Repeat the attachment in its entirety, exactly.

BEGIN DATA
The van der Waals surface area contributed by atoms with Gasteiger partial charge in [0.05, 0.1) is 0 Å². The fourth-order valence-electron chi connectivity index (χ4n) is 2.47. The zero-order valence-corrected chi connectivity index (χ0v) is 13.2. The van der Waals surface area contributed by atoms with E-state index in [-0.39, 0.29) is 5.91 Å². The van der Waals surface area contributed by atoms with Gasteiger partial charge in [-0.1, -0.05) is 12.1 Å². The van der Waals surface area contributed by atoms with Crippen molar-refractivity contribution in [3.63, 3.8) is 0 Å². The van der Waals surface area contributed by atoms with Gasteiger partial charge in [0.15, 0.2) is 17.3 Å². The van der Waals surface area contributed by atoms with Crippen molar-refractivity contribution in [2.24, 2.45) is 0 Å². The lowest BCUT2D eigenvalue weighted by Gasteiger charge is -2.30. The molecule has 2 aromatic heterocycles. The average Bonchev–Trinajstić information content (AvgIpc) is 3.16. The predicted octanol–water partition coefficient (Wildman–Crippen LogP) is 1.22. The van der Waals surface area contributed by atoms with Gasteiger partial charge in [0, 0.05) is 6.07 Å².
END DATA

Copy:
The van der Waals surface area contributed by atoms with Gasteiger partial charge in [0.05, 0.1) is 0 Å². The fourth-order valence-electron chi connectivity index (χ4n) is 2.47. The zero-order valence-corrected chi connectivity index (χ0v) is 13.2. The van der Waals surface area contributed by atoms with E-state index in [-0.39, 0.29) is 5.91 Å². The van der Waals surface area contributed by atoms with Gasteiger partial charge in [-0.1, -0.05) is 12.1 Å². The van der Waals surface area contributed by atoms with Crippen molar-refractivity contribution in [3.63, 3.8) is 0 Å². The van der Waals surface area contributed by atoms with Gasteiger partial charge in [0.15, 0.2) is 17.3 Å². The van der Waals surface area contributed by atoms with Crippen molar-refractivity contribution in [2.24, 2.45) is 0 Å². The lowest BCUT2D eigenvalue weighted by Gasteiger charge is -2.30. The molecule has 2 aromatic heterocycles. The average Bonchev–Trinajstić information content (AvgIpc) is 3.16. The predicted octanol–water partition coefficient (Wildman–Crippen LogP) is 1.22. The van der Waals surface area contributed by atoms with Gasteiger partial charge in [0, 0.05) is 6.07 Å².